Standards for Teachers of English Language and Literacy in Australia
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2.2 Teachers create and maintain a challenging learning environment

2.1 Teachers plan for effective learning

What range of English language and literacy teaching strategies does the teacher draw from?

How does the teacher enable students to engage with and make connections between school and community-based literacies?

  Teaching poetry
Year 8
David Lee

At the beginning of this term I had decided that I wanted to do some poetry with my Year 8 class. There were several reasons. First, while we had spent a fair bit of time on narratives of one sort or another, I was concerned that I had focussed my teaching on the elements of the genre, to the detriment of any focussed attention on issues associated with word choice. While some students' writing reflected their alertness to language, I wanted to make this a concern with all students. Second, there was the perennial guilt about not teaching poetry. In particular, I wanted to focus on metaphor and extended metaphors, for the sorts of challenges that these present to students.

The other important context is, of course, the class. In a word, they are difficult, verging, at times on the feral. Rowdy, with a lot of work needed to gain their attention. Class discussions, which had been an important part of my teaching with them last year, while they were in Year 7, were extremely difficult to manage, given the tensions between different groups and individuals in the class. A recent spate of stealing each other's pens, rulers and the like had contributed to the animosities. Of course, there are still a number of students who are 'compliant' and quietly 'doing the work', while there are others who are, at times, difficult to manage, but who I am actually, I think, negotiating relationships with, as they and I move in and out of our roles as student/young person, and teacher/older adult.

My announcement that we were going to do some poetry was met with derision from a couple of the 'boys' - girls' stuff, they reckoned. I began the series of lessons on poetry with a couple of extended metaphor poems, where I had erased the title and the subject of the poem in the first line. I asked students in pairs, to work out the title, on the basis of their reading of the poems. I had used this strategy previously with Year 7s and it had worked well, to get them to actively read and interpret the texts. With this class, however, it was a total disaster. The students simply did not take the activity seriously; the class discussion and argument, which the pair work led to, collapsed under their combined indifference and my difficulty in managing the class in this sort of context.

What to do next, then? The next lesson, I took in two series of books: A Book to Perform Poems By, a collection edited by Rory Harris and Peter McFarlane; and the only other class set of poetry in the English store-room - a dull collection, with student activities for a range of 'types'. My instructions were deliberately open-ended, after the disaster that had befallen the fairly closed task of the previous lesson. I asked students to simply read through the books, share the poems with others, then, for each group of students, to select one poem that could be read to the class.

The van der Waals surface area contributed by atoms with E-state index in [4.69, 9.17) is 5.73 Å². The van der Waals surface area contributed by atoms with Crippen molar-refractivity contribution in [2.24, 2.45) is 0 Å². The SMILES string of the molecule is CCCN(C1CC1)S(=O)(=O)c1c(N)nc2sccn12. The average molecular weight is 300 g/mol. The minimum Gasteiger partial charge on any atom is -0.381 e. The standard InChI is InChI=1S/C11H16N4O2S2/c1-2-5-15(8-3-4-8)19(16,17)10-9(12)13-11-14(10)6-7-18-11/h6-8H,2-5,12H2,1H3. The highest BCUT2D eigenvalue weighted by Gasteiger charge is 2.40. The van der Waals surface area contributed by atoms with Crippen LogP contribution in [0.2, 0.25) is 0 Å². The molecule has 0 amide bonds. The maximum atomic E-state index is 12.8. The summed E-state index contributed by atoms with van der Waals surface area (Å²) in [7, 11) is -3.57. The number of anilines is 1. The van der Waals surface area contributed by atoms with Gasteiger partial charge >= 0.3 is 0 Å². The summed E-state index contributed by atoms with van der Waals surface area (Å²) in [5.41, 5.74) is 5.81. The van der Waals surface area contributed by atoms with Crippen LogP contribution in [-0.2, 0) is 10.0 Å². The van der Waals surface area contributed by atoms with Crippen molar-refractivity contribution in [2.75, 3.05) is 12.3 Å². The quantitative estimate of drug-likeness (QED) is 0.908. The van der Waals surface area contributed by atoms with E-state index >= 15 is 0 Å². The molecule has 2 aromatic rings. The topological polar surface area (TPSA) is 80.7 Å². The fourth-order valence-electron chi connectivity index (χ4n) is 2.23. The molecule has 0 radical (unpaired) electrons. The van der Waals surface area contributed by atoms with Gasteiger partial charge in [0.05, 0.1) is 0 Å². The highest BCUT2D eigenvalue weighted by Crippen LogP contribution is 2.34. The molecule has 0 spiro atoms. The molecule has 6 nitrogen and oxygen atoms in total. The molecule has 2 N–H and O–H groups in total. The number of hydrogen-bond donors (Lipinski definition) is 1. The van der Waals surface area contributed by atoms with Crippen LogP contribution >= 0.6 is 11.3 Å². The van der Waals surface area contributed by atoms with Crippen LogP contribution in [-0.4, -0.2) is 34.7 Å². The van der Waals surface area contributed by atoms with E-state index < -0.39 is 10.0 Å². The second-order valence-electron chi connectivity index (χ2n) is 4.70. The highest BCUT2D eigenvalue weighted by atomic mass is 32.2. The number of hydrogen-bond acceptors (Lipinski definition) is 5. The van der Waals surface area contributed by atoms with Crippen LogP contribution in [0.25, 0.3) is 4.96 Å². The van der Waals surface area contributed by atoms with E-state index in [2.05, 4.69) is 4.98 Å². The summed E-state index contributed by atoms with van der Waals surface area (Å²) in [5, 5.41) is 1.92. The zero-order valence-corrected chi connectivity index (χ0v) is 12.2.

At the time, I think I actually spent very little considered time thinking about the reasons for choosing this task. I just thought I'd take another tack - it was a strategy that I had used in the past, and it had worked. However, looking back, there was another consideration in my choice. It was a strategy that took attention away from me; it was less a matter of me teaching the class, but of providing me with the opportunity to share and discuss with the students what they had found. I hoped that it would provide the necessary impetus for further work.

Very quickly, it emerged that a number of students were taken by the performance poetry in the Harris and McFarlane collection. It is excellent material - the poems are lively, witty and varied, the illustrations arresting, and the collection as a whole escapes from any hint of being 'good' or 'improving' for students. The students laughed as they shared particular discoveries, and very soon one group of girls asked whether they could present the one poem, as a group. I seized on the opportunity. If there was one thing about this class that they had had considerable success at, it was in group presentations of one sort or another - interviews with characters from novels, dramatised versions of Poe's The Raven, Jabberwocky etc. I showed the group how they might break the reading of their poem up into different parts, and then told the other groups about this possibility. There was lots of noise but, this time, the talk was about how to divide the parts, and rehearsal.

The next lesson the students presented the poems, either in groups, or individually. A range of poems and forms of presentation were presented: a choral reading of a poem on domestic violence by a group of girls; a dramatised performance of a 'found' poem based on headlines by a group of 'the boys'; an excerpt from a bush ballad, etc. What was striking, for me, was the commitment to the presentations that students showed, and the inventiveness and sense of fun in the way many orchestrated their readings.

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Australian Association for the Teaching of English A L E A ~ Australian Literacy Educators' Assoication
Department of Education & Training (Victoria) Education Department of Western Australia